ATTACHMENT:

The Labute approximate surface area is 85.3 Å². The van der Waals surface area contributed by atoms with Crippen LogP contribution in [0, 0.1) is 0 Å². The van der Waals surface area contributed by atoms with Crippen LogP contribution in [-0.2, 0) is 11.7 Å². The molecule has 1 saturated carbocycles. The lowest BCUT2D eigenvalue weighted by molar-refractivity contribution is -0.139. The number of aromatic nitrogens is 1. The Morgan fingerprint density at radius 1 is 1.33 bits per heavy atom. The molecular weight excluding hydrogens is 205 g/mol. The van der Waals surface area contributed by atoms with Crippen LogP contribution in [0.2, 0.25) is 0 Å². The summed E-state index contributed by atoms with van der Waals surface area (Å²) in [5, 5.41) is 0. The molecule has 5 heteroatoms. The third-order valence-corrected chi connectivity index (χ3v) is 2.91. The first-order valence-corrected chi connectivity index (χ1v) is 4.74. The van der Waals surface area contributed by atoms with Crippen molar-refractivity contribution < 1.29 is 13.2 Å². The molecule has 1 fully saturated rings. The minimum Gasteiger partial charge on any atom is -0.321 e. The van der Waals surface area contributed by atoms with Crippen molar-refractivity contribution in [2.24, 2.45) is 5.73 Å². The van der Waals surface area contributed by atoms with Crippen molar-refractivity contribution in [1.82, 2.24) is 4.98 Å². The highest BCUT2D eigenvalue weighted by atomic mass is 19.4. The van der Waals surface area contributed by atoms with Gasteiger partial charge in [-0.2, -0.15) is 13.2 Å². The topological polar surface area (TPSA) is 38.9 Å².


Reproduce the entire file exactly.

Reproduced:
The Labute approximate surface area is 85.3 Å². The van der Waals surface area contributed by atoms with Crippen LogP contribution in [0, 0.1) is 0 Å². The van der Waals surface area contributed by atoms with Crippen LogP contribution in [-0.2, 0) is 11.7 Å². The molecule has 1 saturated carbocycles. The lowest BCUT2D eigenvalue weighted by molar-refractivity contribution is -0.139. The number of aromatic nitrogens is 1. The Morgan fingerprint density at radius 1 is 1.33 bits per heavy atom. The molecular weight excluding hydrogens is 205 g/mol. The van der Waals surface area contributed by atoms with Crippen LogP contribution in [0.2, 0.25) is 0 Å². The summed E-state index contributed by atoms with van der Waals surface area (Å²) in [5, 5.41) is 0. The molecule has 5 heteroatoms. The third-order valence-corrected chi connectivity index (χ3v) is 2.91. The first-order valence-corrected chi connectivity index (χ1v) is 4.74. The van der Waals surface area contributed by atoms with Crippen molar-refractivity contribution < 1.29 is 13.2 Å². The molecule has 1 fully saturated rings. The minimum Gasteiger partial charge on any atom is -0.321 e. The van der Waals surface area contributed by atoms with Crippen molar-refractivity contribution in [2.24, 2.45) is 5.73 Å². The van der Waals surface area contributed by atoms with Crippen molar-refractivity contribution in [1.82, 2.24) is 4.98 Å². The highest BCUT2D eigenvalue weighted by atomic mass is 19.4. The van der Waals surface area contributed by atoms with Gasteiger partial charge in [-0.2, -0.15) is 13.2 Å². The topological polar surface area (TPSA) is 38.9 Å².